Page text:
Watching film in his basement, something he has done for countless hours as a coach’s son, Jared Winslow can remember the pitch sequences he threw in a game last summer. Picked from stacks of recorded basketball, baseball and football games, Winslow correctly recalls striking out an opposing Lewiston Cub on a filthy circle changeup.
The most decorated Libby athlete of the last four years has reached the end of his prep career. An All-State point guard, quarterback and pitcher, Winslow fielded scholarship offers in three sports before accepting a baseball offer from Montana State University-Billings. Blessed with a powerful right arm he flexes on the football field and baseball diamond, and area-code sized shooting range on the hardwood, Winslow’s greatest strength, his mind, becomes apparent during film study.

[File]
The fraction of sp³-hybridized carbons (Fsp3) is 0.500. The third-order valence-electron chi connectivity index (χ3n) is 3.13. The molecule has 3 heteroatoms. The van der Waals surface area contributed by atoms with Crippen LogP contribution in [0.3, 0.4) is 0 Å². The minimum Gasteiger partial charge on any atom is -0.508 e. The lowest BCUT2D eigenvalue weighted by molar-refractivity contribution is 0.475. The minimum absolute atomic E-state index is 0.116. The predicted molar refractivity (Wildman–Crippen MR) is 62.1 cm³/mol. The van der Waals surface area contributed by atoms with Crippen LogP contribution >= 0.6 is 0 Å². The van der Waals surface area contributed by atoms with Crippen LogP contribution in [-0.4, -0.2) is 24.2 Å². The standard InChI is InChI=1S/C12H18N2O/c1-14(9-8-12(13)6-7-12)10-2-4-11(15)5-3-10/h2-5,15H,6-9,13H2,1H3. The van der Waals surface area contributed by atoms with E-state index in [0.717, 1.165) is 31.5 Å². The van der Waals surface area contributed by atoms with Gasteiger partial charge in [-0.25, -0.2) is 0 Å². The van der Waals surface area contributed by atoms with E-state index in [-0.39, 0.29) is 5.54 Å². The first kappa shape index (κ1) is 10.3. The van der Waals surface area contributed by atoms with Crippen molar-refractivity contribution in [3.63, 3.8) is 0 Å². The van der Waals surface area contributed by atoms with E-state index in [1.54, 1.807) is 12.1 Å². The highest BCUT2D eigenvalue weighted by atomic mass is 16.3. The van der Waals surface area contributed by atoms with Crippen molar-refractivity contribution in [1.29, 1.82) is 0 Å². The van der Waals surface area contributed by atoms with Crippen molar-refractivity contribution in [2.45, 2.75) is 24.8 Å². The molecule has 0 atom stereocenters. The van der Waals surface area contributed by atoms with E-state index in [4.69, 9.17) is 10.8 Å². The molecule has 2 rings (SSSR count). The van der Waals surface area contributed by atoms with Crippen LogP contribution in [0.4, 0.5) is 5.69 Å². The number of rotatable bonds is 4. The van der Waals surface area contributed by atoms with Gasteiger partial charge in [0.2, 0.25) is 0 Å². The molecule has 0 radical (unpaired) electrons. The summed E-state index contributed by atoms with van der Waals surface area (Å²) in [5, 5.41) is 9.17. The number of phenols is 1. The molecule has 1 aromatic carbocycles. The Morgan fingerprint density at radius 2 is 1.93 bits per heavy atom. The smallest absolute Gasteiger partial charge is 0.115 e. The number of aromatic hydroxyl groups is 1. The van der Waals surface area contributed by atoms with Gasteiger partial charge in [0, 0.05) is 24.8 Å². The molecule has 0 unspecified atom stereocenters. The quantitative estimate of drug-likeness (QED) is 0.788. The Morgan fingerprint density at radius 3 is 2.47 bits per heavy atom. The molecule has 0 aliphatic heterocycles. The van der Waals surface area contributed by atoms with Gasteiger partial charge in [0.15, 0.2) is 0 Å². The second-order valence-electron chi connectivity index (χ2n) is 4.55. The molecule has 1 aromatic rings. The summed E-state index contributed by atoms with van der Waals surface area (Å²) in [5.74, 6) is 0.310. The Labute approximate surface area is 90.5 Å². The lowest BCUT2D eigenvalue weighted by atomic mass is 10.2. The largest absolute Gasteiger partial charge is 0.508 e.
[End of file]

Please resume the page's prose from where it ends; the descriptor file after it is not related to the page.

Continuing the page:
“He has a very high sports intelligence,” Libby Loggers American Legion baseball Coach Kelly Morford said. “He grasped the concept of putting his fastball for both strikes and balls pretty quickly. That’s not easy to do.”
Watching with his father, Wally Winslow, the two chat back and forth about the intricacies of the game. Jared’s mom, Cami, doubles as family videographer, and her boys watch every game she records, twice.
“If it’s a home game, we watch it that night,” Wally Winslow, who also served as his son’s basketball coach at Libby High School, said. “If it is an away game, we watch it the next morning. It’s quality time for us together.”